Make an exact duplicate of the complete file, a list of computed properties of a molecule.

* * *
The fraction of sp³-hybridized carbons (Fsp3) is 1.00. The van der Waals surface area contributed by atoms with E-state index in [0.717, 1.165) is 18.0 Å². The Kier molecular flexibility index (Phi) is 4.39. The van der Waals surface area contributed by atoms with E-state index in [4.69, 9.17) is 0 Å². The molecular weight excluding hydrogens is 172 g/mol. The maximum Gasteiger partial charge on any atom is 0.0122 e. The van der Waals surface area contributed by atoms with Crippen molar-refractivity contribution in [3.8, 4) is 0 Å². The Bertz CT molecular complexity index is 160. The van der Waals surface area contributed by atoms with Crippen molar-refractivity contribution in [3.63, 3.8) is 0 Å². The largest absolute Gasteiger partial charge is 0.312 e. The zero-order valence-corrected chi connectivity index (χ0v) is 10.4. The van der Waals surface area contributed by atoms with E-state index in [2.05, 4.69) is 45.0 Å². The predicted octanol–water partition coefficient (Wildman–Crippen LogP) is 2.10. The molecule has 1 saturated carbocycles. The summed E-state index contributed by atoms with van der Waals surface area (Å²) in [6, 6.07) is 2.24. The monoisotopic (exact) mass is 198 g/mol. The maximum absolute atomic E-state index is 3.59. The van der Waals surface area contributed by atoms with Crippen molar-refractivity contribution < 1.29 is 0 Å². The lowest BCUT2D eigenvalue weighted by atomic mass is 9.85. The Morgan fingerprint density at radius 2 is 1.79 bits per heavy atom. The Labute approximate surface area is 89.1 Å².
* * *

The fraction of sp³-hybridized carbons (Fsp3) is 1.00. The van der Waals surface area contributed by atoms with E-state index in [0.717, 1.165) is 18.0 Å². The Kier molecular flexibility index (Phi) is 4.39. The van der Waals surface area contributed by atoms with E-state index in [4.69, 9.17) is 0 Å². The molecular weight excluding hydrogens is 172 g/mol. The maximum Gasteiger partial charge on any atom is 0.0122 e. The van der Waals surface area contributed by atoms with Crippen molar-refractivity contribution in [3.8, 4) is 0 Å². The Bertz CT molecular complexity index is 160. The van der Waals surface area contributed by atoms with Crippen molar-refractivity contribution in [3.63, 3.8) is 0 Å². The largest absolute Gasteiger partial charge is 0.312 e. The zero-order valence-corrected chi connectivity index (χ0v) is 10.4. The van der Waals surface area contributed by atoms with E-state index in [2.05, 4.69) is 45.0 Å². The predicted octanol–water partition coefficient (Wildman–Crippen LogP) is 2.10. The molecule has 1 saturated carbocycles. The summed E-state index contributed by atoms with van der Waals surface area (Å²) in [6, 6.07) is 2.24. The monoisotopic (exact) mass is 198 g/mol. The maximum absolute atomic E-state index is 3.59. The van der Waals surface area contributed by atoms with Crippen molar-refractivity contribution < 1.29 is 0 Å². The lowest BCUT2D eigenvalue weighted by atomic mass is 9.85. The Morgan fingerprint density at radius 2 is 1.79 bits per heavy atom. The Labute approximate surface area is 89.1 Å².